At least 30 airstrikes carried out by the U.S.-led coalition have struck the city of Raqqa in Syria, in some of the heaviest attacks on terror group ISIS' stronghold in the country. Meanwhile, at least 50 militants were killed in the ongoing battle for the border town of Kobane near Turkey.
CNN reported of several activist groups that have shared information about the airstrikes in Raqqa, which has been the sight of much fighting in recent months. Last week, at least 100 people were killed in the stronghold following airstrikes carried out by the government of Syrian President Bashar al-Assad, who's also battling ISIS but is not aligned with the U.S.-led coalition.
American warplanes have been striking terror targets across Iraq and Syria for months, seeking to stop the advance of the jihadist militants.
The Syrian Observatory for Human Rights added on Sunday that at least 50 ISIS members were killed by coalition airstrikes in Kobane, near the border with Turkey. The Islamic militants have been trying to capture the strategically important town for over a month, but so far have not succeeded in taking the city.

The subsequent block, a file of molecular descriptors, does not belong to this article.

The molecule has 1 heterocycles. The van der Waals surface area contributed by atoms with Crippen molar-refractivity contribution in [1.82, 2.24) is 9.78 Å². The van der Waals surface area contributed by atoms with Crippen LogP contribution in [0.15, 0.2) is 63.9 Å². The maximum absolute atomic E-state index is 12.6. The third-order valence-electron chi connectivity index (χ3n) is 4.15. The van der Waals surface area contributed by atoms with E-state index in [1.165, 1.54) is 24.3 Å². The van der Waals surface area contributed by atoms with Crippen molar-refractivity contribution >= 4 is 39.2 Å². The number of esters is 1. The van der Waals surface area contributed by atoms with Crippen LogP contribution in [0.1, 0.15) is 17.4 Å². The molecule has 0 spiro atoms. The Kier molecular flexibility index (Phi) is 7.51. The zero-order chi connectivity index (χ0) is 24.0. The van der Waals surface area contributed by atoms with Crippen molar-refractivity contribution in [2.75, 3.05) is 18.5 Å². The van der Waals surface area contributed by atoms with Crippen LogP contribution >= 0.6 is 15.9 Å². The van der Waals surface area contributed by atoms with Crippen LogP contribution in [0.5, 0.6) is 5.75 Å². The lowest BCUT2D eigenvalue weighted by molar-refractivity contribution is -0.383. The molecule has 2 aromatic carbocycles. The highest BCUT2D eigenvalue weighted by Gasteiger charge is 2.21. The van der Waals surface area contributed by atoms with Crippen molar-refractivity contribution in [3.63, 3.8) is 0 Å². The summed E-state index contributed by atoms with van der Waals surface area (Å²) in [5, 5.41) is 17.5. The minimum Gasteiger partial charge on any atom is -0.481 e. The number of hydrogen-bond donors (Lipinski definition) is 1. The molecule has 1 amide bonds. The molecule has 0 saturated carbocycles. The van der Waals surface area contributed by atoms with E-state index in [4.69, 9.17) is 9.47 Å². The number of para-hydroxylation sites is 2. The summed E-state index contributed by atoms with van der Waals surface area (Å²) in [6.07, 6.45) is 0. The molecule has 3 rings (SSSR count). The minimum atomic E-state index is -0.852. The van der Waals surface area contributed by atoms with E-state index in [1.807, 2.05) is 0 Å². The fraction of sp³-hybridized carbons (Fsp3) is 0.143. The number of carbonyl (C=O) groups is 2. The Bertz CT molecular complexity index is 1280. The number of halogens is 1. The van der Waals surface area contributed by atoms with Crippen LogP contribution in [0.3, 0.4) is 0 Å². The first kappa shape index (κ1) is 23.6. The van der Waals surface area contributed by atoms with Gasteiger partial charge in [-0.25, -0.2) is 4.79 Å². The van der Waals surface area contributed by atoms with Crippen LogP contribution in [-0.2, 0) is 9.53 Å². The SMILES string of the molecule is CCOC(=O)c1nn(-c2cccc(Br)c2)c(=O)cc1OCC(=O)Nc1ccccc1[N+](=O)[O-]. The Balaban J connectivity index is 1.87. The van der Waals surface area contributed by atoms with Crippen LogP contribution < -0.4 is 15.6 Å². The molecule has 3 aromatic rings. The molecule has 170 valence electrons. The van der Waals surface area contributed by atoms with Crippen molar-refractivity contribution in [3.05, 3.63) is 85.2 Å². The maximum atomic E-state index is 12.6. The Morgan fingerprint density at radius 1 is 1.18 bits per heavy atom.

Raqqa has turned into something resembling a "zombie film" according to an activist inside the city.
"There are a lot of dead bodies and injured. There are just a few doctors, and because of that there are a lot of people dying from their wounds," the activist told BBC News.
"All the markets in the city closed after the air strikes. There is nobody walking in the streets — it's just like a zombie [film]," he added. "They are just afraid because they say in the morning there are regime air strikes and in the evening there are [US-led] alliance air strikes and it's very, very hard to live under IS."
The bombardment on the city has reportedly left only one hospital still functioning — at least before the latest round of airstrikes.
The Iraqi Ministry of Human Rights meanwhile reported on Sunday that ISIS militants have been seen transporting phosphate raw material from Iraq into Raqqa.
"The terrorist entity of ISIS has taken control of the phosphate facility at al-Qaem and is transferring raw material of phosphate to Raqqa in Syria," the ministry said in a statement.
It was not immediately clear why the jihadists are transporting phosphate, but Al Arabiya News noted that the material could be used in the making of explosives.